Leather goods do not necessarily require extensive, regular care to ensure their longevity, but they do need regular inspection to age well, retain their beauty over time and withstand everyday use. These are some important points to consider before purchasing a backpack.
With regular care, your bag or backpack can last for several years. Two to three times a year is usually sufficient.
This care also benefits the threads of the seams, which must be constantly protected with a greasy film so that they do not dry out and deteriorate.
Here you will find some tips and practical information about caring for the leather in our bags, backpacks or handbags, so that you can enjoy your purchase for a long time.
Leather is a naturally durable and resilient material
Leather is a naturally durable material and is also very well prepared through the various stages of tanning and finishing.
The skins of leather goods are nowadays treated by the t-shirt maker for everyday use without any limitation. It is therefore, in principle, ready to face everyday life without the need to take any special precautions, other than those that common sense recommends.
A bag is not as exposed as shoes, for example. However, dust, temperature differences and humidity can affect the flexibility and appearance of the material, depending on lifestyle.
Leather care is easy and needs to stay on occasion
The best advice we can give you to take care of your leather bag (except suede and velvet) is to feed it with a liquid and oily solution to preserve its mechanical properties and prevent it from cracking over time or becomes stiff.
It is also the first protection against certain stains. To this end:
- Massage the leather regularly and without pressure with a soft cotton cloth (or your fingertips) soaked in a soft, moisturizing milk.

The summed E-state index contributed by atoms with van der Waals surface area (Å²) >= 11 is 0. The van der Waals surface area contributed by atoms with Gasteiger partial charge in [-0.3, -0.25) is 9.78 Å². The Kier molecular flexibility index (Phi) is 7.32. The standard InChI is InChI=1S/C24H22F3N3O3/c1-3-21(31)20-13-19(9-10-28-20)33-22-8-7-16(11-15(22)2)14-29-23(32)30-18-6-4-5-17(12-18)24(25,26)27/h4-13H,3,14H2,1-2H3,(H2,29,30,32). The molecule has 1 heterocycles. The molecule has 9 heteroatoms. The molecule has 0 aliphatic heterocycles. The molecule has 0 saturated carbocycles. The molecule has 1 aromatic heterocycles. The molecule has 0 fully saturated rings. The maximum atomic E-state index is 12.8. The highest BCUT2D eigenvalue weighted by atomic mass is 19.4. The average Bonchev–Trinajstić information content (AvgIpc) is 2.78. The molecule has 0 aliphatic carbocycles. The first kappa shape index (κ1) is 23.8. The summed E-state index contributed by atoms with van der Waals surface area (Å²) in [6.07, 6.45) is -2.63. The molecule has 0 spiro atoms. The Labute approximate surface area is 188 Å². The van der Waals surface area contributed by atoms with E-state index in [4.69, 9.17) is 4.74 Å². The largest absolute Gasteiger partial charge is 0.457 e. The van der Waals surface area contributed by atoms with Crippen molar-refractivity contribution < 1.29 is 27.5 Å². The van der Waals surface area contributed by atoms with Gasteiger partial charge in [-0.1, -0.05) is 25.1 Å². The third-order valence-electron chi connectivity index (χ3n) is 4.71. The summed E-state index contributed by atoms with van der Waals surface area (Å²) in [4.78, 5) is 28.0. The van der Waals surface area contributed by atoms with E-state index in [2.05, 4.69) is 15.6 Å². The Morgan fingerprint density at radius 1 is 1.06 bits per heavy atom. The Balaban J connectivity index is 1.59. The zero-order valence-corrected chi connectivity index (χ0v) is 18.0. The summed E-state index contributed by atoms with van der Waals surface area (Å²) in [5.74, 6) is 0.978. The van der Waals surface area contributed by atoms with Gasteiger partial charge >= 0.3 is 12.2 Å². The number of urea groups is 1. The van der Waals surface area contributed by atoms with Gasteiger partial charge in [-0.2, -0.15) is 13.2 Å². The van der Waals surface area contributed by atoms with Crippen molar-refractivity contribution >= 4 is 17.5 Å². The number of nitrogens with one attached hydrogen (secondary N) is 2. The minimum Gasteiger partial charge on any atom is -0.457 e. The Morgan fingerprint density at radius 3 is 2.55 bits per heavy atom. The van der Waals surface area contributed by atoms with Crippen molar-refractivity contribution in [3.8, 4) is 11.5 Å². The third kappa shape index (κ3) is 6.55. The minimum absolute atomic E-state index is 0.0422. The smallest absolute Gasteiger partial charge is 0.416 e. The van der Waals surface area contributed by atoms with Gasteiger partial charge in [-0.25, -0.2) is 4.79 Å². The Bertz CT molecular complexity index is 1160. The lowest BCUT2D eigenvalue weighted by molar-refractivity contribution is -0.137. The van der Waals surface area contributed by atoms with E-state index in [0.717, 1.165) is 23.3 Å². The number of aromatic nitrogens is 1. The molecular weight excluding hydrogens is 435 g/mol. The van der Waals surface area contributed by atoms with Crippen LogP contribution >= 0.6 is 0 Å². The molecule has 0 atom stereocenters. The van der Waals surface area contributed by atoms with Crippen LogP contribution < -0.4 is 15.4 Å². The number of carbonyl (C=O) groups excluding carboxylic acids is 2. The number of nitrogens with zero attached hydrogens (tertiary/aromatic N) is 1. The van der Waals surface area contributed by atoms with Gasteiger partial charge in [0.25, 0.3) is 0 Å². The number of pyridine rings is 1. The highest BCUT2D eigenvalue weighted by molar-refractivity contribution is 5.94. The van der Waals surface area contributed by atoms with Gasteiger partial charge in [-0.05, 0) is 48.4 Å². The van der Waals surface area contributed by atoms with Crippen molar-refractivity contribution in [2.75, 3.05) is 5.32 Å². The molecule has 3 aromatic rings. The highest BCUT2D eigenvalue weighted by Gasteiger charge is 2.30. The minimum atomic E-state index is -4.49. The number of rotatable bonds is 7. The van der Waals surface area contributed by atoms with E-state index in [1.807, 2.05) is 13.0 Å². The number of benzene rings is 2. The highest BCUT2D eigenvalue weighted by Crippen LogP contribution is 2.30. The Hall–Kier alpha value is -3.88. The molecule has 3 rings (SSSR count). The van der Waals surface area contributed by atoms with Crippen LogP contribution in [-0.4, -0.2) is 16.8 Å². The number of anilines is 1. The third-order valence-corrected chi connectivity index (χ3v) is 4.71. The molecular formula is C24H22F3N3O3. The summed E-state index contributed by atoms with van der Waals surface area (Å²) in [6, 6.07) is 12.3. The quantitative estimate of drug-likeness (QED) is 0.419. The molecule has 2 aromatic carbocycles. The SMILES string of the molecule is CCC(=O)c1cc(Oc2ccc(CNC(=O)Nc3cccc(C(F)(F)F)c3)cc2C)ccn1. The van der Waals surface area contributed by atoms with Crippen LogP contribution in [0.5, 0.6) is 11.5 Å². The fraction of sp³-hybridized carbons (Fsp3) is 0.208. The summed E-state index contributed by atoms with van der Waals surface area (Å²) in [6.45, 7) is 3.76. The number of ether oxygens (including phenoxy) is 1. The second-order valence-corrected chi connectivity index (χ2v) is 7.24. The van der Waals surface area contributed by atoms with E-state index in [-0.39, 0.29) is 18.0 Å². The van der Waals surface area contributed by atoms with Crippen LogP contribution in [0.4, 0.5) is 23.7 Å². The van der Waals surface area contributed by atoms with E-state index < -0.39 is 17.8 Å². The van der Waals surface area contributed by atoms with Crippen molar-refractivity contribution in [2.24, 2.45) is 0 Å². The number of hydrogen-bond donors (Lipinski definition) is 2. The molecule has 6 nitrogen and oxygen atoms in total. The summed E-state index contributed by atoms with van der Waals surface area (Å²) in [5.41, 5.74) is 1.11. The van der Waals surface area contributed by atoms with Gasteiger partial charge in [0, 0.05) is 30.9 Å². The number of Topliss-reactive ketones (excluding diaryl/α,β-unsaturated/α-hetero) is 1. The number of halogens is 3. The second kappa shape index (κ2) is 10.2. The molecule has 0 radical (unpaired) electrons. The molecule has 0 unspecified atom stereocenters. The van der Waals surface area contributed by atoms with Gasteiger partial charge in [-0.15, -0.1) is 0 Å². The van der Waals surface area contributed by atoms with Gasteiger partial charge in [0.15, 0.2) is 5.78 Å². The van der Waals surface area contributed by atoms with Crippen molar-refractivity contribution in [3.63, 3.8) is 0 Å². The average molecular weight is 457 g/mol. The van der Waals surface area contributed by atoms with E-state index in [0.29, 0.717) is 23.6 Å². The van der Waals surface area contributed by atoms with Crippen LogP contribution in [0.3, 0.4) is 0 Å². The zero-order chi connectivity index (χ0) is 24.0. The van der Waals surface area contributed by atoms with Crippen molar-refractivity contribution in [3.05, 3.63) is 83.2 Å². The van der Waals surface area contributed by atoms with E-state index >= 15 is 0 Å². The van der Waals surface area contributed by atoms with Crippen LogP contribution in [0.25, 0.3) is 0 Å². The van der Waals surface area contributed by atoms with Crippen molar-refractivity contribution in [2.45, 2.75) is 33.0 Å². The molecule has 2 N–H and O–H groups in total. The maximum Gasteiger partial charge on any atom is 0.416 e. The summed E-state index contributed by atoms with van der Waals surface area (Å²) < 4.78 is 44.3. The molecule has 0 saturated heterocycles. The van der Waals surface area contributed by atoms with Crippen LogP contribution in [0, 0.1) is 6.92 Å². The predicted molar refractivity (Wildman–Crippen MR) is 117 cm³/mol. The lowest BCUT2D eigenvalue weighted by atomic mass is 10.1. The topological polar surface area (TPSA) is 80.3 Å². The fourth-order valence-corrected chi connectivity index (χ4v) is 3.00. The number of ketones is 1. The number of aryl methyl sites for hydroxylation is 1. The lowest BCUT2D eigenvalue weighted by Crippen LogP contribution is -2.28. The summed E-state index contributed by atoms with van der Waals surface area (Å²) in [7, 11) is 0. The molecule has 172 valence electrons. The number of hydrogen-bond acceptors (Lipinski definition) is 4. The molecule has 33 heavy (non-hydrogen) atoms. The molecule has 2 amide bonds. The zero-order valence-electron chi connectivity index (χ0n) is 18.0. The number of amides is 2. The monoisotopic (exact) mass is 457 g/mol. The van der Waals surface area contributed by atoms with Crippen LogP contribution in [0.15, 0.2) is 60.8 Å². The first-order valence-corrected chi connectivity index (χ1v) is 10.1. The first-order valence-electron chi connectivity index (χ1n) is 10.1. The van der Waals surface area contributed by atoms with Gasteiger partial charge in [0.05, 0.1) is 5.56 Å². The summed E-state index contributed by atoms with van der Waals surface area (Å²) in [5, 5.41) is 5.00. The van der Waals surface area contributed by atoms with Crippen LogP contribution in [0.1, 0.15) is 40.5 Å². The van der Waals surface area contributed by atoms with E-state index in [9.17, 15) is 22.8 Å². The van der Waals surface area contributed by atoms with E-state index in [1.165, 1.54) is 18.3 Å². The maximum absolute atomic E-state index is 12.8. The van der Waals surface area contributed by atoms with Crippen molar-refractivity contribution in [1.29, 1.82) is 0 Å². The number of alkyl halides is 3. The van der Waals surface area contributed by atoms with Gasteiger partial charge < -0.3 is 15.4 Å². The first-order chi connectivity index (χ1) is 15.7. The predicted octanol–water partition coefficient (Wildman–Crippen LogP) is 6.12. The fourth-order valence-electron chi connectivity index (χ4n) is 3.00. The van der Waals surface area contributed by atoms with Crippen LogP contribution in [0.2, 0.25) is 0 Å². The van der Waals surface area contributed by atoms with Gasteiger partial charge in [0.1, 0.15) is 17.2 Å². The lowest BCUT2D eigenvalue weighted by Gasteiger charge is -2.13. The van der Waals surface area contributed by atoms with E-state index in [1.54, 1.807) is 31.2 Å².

- Gently wipe the leather with a soft, dry and clean cotton cloth to remove excess grease (if necessary). This helps remove surface dust and maintain the skin's suppleness by nourishing it.
The ideal frequency is once a month, but generally twice a year is sufficient. This product is not very greasy, but it is sufficient for routine care.
It is important to carefully remove the excess fat as it is not conducive to the leather.
From time to time during the year, for a more intensive care, you can also use a more oily care cream that is commonly used for leather shoes, colorless or tinted as needed.
Avoid wax and grease: their dense texture is difficult to spread, can lead to an undesirable overthickness of the individual reliefs and clog the pores of the leather, affecting its "breathable" quality.
These products do not nourish the leather but create a screen that is insufficient and does not meet the needs of the skin. We give at the end of the article some products and brands of creams for leather.
The leather of new bags can be unstable in the first few days.
However, beware of certain models whose leather could rub off on clothing with repeated rubbing, or conversely, jeans that rub off on the pocket. Sometimes leather bags are not well stabilized and are therefore sensitive.
A good test is to wipe the new leather with slightly absorbent paper; the result will speak for itself. If you have any doubts or notice any dye residue on the paper, do not hesitate: an application of moisturizing milk can remove the unstable layer.
If the problem persists, a simple waterproofing spray can save you from a lot of inconvenience! It must be repeated regularly to achieve a lasting effect.
However, turned-down hides and velvets do require special care (see below).
Avoid causes of premature wear
If the bag is used in normal conditions, that is, without frequent exposure to sunlight, moisture, dust or excess fat, two operations per year are enough to protect it from external aggressions.